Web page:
Canadian Prime Minister Justin Trudeau is drawing headlines south of the border yet again — but not for his progressive policies, standing up to Trump, or wearing traditional Indian garb on a state visit to India. This time, the news is serious, and some are suggesting it could cost him his political career. Trudeau is caught up in a political scandal — by far the largest he and his government have faced — all before federal elections are held in October. Here's what it's all about.
The news has to do with SNC-Lavalin, a multinational company based in Quebec, the area of Canada where Trudeau was elected (in addition to being prime minister, he also represents an electoral district). The company has 50,000 employees worldwide. Some 9,000 of the employees work in Canada, 3,400 of whom are based in Quebec.
The company has been accused of paying C$48 million in bribes to Libya's former dictator, Muammar el-Qaddafi, between 2001 and 2011. That's illegal, and if the company were found guilty of those charges, it would be barred from receiving Canadian government contracts for a decade. The company reportedly wants to make a sort of plea deal and avoid trial, but prosecutors are moving forward with the case.
How Trudeau Factors In
Here's where things began to go south for the Trudeau government. The Globe & Mail reported at the beginning of February that former Attorney General Jody Wilson-Raybould had been pressured by Trudeau's advisers to have prosecutors accept the negotiated settlement in order to preserve jobs in Canada. The prime minister's office denied the accusations.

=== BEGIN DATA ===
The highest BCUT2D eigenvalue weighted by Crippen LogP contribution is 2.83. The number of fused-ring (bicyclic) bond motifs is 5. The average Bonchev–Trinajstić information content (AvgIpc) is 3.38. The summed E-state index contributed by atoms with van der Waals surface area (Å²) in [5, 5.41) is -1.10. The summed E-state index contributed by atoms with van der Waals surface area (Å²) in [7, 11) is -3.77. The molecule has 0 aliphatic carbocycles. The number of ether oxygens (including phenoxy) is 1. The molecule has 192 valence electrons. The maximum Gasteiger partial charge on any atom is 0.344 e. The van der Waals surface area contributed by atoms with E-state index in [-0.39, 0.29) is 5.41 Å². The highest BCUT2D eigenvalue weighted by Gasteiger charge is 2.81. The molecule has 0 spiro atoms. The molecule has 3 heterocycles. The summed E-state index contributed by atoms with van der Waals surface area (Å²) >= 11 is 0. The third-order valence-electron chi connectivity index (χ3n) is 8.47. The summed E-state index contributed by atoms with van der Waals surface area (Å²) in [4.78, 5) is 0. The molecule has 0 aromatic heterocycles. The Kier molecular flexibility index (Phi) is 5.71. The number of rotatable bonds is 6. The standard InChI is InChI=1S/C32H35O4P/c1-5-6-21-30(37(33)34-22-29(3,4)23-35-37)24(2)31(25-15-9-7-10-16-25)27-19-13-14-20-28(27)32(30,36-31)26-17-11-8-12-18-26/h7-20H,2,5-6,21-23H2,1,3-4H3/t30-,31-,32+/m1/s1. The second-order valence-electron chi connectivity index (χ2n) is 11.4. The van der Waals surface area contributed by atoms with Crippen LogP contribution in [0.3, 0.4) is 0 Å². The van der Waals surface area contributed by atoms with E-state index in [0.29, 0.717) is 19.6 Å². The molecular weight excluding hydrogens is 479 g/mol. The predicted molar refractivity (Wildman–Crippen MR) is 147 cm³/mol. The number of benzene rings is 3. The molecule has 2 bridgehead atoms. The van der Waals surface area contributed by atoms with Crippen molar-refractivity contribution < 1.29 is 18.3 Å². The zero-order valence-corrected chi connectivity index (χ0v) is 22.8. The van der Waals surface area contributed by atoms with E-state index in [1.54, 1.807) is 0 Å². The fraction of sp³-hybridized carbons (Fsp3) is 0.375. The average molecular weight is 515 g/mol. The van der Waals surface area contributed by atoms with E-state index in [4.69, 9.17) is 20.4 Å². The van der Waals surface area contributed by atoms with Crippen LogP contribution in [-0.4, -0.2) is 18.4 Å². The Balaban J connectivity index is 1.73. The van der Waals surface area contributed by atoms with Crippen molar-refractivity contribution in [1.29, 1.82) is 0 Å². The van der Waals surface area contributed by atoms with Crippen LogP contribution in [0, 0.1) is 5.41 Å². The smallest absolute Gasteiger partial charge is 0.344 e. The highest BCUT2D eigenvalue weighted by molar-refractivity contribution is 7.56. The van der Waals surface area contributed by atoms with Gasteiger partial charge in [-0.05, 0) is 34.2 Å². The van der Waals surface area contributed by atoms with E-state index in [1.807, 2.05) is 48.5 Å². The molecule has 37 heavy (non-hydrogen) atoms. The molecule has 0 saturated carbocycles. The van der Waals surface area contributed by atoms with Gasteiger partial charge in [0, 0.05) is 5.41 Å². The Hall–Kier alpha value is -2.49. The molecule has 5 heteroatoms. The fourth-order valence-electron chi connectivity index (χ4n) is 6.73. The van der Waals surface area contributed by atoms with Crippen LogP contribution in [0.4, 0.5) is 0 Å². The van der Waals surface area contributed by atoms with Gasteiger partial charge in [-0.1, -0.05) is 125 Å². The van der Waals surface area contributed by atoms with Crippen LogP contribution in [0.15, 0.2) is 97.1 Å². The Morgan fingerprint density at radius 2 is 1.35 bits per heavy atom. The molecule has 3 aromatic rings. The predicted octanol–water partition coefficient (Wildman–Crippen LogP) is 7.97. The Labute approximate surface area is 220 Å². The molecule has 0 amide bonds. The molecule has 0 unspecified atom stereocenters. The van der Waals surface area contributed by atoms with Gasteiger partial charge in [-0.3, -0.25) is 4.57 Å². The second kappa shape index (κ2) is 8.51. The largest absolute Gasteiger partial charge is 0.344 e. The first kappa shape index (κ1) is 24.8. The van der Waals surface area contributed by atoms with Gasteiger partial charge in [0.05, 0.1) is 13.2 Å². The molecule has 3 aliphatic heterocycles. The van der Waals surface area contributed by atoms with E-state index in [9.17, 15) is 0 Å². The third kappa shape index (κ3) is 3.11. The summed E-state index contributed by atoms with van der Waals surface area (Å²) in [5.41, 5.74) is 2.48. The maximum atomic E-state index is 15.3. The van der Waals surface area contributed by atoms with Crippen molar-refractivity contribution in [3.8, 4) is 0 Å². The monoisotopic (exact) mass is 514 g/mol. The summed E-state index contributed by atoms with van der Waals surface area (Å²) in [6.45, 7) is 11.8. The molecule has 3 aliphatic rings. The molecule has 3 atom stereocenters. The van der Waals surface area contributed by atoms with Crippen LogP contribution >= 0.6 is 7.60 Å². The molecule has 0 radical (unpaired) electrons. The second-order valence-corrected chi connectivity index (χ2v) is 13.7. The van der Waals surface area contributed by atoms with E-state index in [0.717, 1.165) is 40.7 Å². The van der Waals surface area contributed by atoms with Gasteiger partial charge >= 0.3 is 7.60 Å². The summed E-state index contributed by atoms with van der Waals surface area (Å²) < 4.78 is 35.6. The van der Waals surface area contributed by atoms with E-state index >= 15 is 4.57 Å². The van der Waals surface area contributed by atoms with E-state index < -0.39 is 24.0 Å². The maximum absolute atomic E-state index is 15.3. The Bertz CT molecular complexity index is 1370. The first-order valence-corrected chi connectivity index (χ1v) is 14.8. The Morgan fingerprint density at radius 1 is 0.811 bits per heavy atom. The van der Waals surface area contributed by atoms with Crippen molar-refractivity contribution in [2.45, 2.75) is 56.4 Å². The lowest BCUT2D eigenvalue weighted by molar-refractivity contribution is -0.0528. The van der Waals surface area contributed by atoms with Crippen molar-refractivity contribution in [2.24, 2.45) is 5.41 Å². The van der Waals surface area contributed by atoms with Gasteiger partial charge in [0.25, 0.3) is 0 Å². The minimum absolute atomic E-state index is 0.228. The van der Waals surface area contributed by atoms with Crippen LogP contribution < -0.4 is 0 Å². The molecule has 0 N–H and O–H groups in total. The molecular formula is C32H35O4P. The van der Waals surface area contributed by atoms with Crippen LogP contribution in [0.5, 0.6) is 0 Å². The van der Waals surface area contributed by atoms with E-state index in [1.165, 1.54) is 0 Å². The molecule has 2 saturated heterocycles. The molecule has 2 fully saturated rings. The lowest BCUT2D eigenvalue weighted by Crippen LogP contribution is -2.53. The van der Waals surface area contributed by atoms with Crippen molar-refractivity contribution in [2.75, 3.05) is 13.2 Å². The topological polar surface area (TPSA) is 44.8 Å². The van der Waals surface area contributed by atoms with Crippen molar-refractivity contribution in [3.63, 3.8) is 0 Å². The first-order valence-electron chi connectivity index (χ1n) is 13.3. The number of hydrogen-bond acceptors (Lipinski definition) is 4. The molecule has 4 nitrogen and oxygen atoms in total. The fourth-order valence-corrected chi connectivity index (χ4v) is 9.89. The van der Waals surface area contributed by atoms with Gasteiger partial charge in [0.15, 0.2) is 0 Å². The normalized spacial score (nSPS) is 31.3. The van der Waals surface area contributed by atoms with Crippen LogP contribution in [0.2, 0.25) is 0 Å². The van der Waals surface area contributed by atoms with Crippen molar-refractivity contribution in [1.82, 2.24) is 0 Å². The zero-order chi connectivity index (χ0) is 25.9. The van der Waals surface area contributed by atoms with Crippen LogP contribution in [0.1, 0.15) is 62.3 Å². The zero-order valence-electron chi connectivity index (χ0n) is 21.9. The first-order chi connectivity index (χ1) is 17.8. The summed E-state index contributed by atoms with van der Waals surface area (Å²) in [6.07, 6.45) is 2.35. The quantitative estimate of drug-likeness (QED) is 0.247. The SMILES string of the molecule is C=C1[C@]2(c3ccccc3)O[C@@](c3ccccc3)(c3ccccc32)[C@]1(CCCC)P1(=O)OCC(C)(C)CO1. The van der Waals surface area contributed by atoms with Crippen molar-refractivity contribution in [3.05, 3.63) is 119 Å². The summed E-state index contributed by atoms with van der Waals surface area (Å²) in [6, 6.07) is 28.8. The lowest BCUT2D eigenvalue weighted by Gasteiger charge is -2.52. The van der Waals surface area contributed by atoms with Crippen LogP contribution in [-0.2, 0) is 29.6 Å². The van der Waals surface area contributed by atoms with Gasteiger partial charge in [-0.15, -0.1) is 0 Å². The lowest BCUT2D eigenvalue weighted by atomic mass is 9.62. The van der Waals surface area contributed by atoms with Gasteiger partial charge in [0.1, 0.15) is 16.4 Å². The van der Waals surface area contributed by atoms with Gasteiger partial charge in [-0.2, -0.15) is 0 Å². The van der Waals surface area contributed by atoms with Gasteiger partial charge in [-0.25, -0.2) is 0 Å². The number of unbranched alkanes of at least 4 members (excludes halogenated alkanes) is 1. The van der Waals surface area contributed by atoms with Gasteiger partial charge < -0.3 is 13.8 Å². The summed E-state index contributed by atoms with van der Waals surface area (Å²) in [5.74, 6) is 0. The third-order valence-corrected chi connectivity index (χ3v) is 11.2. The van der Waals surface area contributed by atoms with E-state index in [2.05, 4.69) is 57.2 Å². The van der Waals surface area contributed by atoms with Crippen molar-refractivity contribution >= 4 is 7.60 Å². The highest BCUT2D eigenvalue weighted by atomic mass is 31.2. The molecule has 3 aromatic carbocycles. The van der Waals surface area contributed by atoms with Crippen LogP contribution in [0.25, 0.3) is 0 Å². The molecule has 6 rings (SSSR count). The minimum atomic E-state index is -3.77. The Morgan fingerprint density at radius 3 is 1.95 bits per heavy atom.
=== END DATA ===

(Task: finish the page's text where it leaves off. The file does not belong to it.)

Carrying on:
"The Prime Minister asks me to help out — to find a solution here for SNC — citing that if there was no DPA there would be many jobs lost and that SNC will move from Montreal," Wilson-Raybould has since said in testimony. "I told him that I had done my due diligence and made up my mind on SNC and that I was not going to interfere with the decision of the DPP."
Before all this came to light, Wilson-Raybould had been demoted to serve as the minister of veterans' affairs in a Cabinet reshuffle that took place in early January.
Trudeau has denied her version of events. "I totally disagree with the former attorney general’s characterization [of discussions] in her testimony," Trudeau told reporters at an event last week.
Who Has Resigned
The scandal has kept growing in proportion with the number of resignations from Trudeau's government. Wilson-Raybould resigned from her post as minister of veterans' affairs just days after the news came to light. Then one of Trudeau's closest advisers, who was involved in the talks on SNC-Lavalin, Gerald Butts, resigned, too.
On Monday, Treasury Board President Jane Philpott also resigned, publicly writing that she has been unhappy with how Trudeau's government has responded to the accusations.
"I must abide by my core values, my ethical responsibilities, constitutional obligations," Philpott wrote on Twitter. "There can be a cost to acting on one’s principles, but there is a bigger cost to abandoning them." She was one of the most popular members in the government, according to the Guardian.
What Comes Next
Opposition leaders have called on Trudeau to resign, something he says he won't be doing. Others, though, are calling for more investigations. Meanwhile, the country's ethics commissioner is looking into the matter.
The other members of Trudeau's cabinet — 33 people total — have publicly announced their support for the prime minister. They even attended a rally with him for a new climate change proposal this week.
Trudeau has said that Wilson-Raybould could be removed from the party for her testimony, but she says she plans to run again as a Liberal in the October elections. Given that recent polls show the Liberals slipping, Trudeau will need the party to win as many seats as possible to ensure it remains in power — maybe even Wilson-Raybould's.